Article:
Anthony Lovett

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Anthony Lovett, better known as Tony Lovett, (May 13, 1961 – January 26, 2014), was the co-author with Matt Maranian of the regional cult classic, L.A. Bizarro, a best-selling underground guidebook to Los Angeles. The first edition of the book, which went to #1 on the L.A. Times Non-Fiction Bestseller list in 1997, remained on the chart for 5 months, and was in print for over ten years.[1] L.A. Bizarro went through more than twenty printings before finally being retired by St. Martins Press in 2007.

The authors were profiled in the Weekend Calendar section of the L.A. Times in August 2007 to commemorate the tenth anniversary of the book. Ironically, the first edition of L.A. Bizarro was out of print by then, but the cover story by Jessica Gelt generated renewed interest in an update/sequel as well as a website that is still a work in progress.

The all-new updated 2009 version of L.A. Bizarro by Chronicle Books was published in September 2009.[2] Like the first book, it remained on the L.A. Times bestseller list for over six months, and garnered praise as well as a new generation of followers. The new book and its authors were written-up again in an L.A. Times feature article as well as in the L.A. Times blog

Background[edit]

Lovett was born in Maryland, but grew up in Dallas, Texas, where he graduated from Greenhill School in 1979. He was accepted into the USC School of Cinema-Television as a freshman, where he founded the loosely-knit anti-establishment art group called "Film Fascists." Influenced by Russ Meyer, David Lynch, John Waters, Fellini, Kurosawa, Hitchcock, Lovett's own cinematic style fluctuated between surreal, sophomoric, and salacious. Lovett went on to join the Screen Actors Guild, appearing in Z-grade movies and television commercials. He also appeared onstage as an improv performer with April Winchell and Paul Rugg. With Ken Segall, they created their own short-lived comedy troupe, The Mood Swingers. A musician, photographer, and painter, Lovett played in a number of L.A. bands and also exhibited his paintings and photographs in the 1980s. He is also an avid cartoonist.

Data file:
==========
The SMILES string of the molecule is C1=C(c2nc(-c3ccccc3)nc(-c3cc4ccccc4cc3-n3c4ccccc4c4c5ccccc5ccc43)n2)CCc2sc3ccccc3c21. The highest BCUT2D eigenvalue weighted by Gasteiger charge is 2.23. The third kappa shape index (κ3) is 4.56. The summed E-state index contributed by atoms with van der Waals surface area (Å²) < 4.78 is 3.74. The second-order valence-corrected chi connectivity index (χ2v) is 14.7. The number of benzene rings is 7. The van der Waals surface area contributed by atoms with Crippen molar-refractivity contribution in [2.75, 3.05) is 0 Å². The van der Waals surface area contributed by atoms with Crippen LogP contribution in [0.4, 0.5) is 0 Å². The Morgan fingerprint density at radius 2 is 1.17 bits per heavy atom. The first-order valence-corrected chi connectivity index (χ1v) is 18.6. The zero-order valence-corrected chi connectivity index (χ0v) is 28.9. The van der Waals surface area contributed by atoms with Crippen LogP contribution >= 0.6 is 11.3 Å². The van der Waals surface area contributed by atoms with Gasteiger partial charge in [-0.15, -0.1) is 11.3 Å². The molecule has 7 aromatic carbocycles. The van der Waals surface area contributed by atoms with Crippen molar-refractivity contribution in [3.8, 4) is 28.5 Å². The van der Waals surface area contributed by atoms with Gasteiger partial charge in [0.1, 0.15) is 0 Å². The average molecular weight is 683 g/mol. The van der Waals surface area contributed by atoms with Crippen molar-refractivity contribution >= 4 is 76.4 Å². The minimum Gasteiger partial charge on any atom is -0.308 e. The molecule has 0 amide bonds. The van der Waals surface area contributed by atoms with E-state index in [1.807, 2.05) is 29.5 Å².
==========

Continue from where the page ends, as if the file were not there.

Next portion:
Lovett began his career as a freelance journalist and humorist in 1983, and went on to write feature articles for numerous national publications, including "I Am Curious Donkey" for Chic, and the crystal meth opus, "Wired in California," for the "Drugs in America" special issue of Rolling Stone. Lovett also contributed to PlayboyandL.A. Weekly, among others. He has worked as a designer and copywriter for the entertainment industry, creating numerous campaigns for the big and small screens, and was developing a reality-based television show with Maranian and Star Price, who also created the popular Showtime series "Penn and Teller: Bullshit!"

Lovett died in his sleep on January 26, 2014 in the Los Angeles area. He was 52 years old.[3]

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